U.S. Secretary of State John Kerry delivered a barnburner of a speech at the international climate conference in Paris yesterday. His remarks drew a standing ovation from the room, but also offered something more: a close read highlights three ways in which Paris is very different from previous climate summits, and how these differences might influence the final agreement.
1. The solution is in sight
The last major climate summit — Copenhagen in 2009 — may not seem that long ago, but there have been some dramatic changes in the intervening years. Most notably, clean energy has moved from a future prospect to an on-the-ground solution.
Kerry made a point of this when he spoke. Since Copenhagen, he noted, the price of solar power has dropped by 80 per cent and solar capacity has increased fivefold. That’s a dramatic shift.
He also emphasized how clean energy has become the safest, the most secure and now the cheapest way to power communities in emerging markets. And the evidence bears this out, as half of all power plants built in the world last year used renewable energy sources. IKEA CEO Peter Angefjäll, for example, noted that LED lights (light-emitting diodes) alone have improved efficiency by 10,000 times and delivered cost reductions of 90 per cent.
Pragmatic solutions like these are essential to implementing any successful climate deal.
2. All of the players are at the table
Plenty has already been written about how previously recalcitrant nations are taking an active role in these negotiations. “Canada is back,” we heard on the first day of the summit. China is now taking a leadership role — something that’s critical for a nation that both produces nearly one-third of global greenhouse gas emissions, but is also the global leader in solar and wind.
But it isn’t the various government delegations that are the real story in Paris — it’s the extent to which the private sector has turned out. Never before have there been so many businesses participating in and around an international UN climate summit. Never before have stranded assets been a hot topic in these conference halls. And never before have we had CEOs of multinationals on stage calling for an end to fossil fuel subsidies, a clear long-term emissions goal, and tools to price carbon pollution.
It’s not just the energy sector in attendance, either. Whether it’s the CEO of Unilever discussing how the next generation of consumers are sensitive to the green footprint of products, or the CEO of Ericsson explaining how communications technology can create emissions-cutting efficiencies, every industry is looking at how clean energy feeds into their business model. To paraphrase remarks by Francesco Starace, CEO and General Manager of Enel SpA: business needs to throw away all things that have to do with the old economy. They create encumbrances. The legacy of this old infrastructure is a burden; if it doesn’t fit, take it away.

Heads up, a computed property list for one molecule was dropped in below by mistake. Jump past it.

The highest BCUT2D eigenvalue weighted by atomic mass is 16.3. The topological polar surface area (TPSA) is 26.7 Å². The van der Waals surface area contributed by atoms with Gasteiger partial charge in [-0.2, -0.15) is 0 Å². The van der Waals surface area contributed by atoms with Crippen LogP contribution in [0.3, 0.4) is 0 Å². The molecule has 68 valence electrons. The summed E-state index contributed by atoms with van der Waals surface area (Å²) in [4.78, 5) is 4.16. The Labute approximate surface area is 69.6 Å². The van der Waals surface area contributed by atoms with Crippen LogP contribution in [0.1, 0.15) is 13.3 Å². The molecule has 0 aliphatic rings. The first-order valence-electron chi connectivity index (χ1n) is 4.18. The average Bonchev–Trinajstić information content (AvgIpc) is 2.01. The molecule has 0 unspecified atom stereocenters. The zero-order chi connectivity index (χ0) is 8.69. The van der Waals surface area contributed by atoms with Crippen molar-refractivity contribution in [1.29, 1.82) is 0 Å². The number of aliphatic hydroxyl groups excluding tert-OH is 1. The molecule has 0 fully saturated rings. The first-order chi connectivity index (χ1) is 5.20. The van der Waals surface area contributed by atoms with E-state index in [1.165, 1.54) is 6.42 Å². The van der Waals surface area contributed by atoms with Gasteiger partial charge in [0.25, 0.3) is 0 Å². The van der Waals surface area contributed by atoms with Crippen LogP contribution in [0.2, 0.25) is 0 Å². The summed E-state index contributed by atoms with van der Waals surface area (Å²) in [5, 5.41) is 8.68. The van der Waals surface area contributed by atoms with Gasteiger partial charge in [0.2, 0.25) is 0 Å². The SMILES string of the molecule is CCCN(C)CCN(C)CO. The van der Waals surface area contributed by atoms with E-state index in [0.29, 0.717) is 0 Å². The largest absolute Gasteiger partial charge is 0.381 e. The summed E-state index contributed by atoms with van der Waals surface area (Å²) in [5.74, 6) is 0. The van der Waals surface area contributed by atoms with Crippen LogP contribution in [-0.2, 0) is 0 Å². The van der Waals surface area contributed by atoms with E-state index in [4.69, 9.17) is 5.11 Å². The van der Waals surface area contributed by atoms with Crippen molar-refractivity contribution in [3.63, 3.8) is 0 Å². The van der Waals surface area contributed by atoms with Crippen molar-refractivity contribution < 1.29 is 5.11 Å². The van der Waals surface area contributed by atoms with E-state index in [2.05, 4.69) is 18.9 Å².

It’s clear a fundamental shift is happening in how global business leaders view the clean energy economy. And that in itself is hugely promising, as these leaders will be critical to operationalizing change on the ground once the COP21 climate agreement is announced.
3. We’re talking business
In the past, the rhetoric at international UN climate summits often emphasized the moral imperative to act on climate change. These Paris talks may be the first time that the business imperative of climate action also took centre stage.
That was evident from Secretary Kerry’s remarks. He of course spoke about the dangers of climate change, with the passion he has consistently brought to this issue. But he also kept shifting the focus back to the economic and development opportunities that come with climate action. “If we send the right signals, if we make the right choices, the private sector will deliver,” Kerry said. “Clean energy is not only the solution for climate change, it is also the greatest market opportunity the world has ever known.”
He’s not alone in seeing that opportunity. Paul Polman, Unilever CEO, told an audience in Paris that investments in clean energy and technology for his firm’s plants have produced returns of 23 per cent. “Business isn’t stupid,” he said. “We are not putting money into a bottomless pit.”
The business community is waiting to see a Paris climate agreement that includes long-term signals, providing certainty precisely so these types of investments can not only succeed, but be accelerated. As the World Bank’s climate change envoy and vice president, Rachel Kyte, said (borrowing a phrase from Hans Joachim Schellnhuber, director of the Potsdam Institute for Climate Impact Research), what’s being engineered at the Paris summit is “the induced implosion of the carbon economy.”
A strong agreement will need to clearly reinforce that notion. Otherwise, the current pace of the energy transition may not deliver a world below 2 C, let alone 1.5 C.
In the hours and days ahead, we should get a clear sense of what the agreement coming out of Paris will look like. But what’s already clear is that this climate summit is like none that have come before it.
Written by Merran Smith and Zoë Caron from the UN Climate Summit in Paris.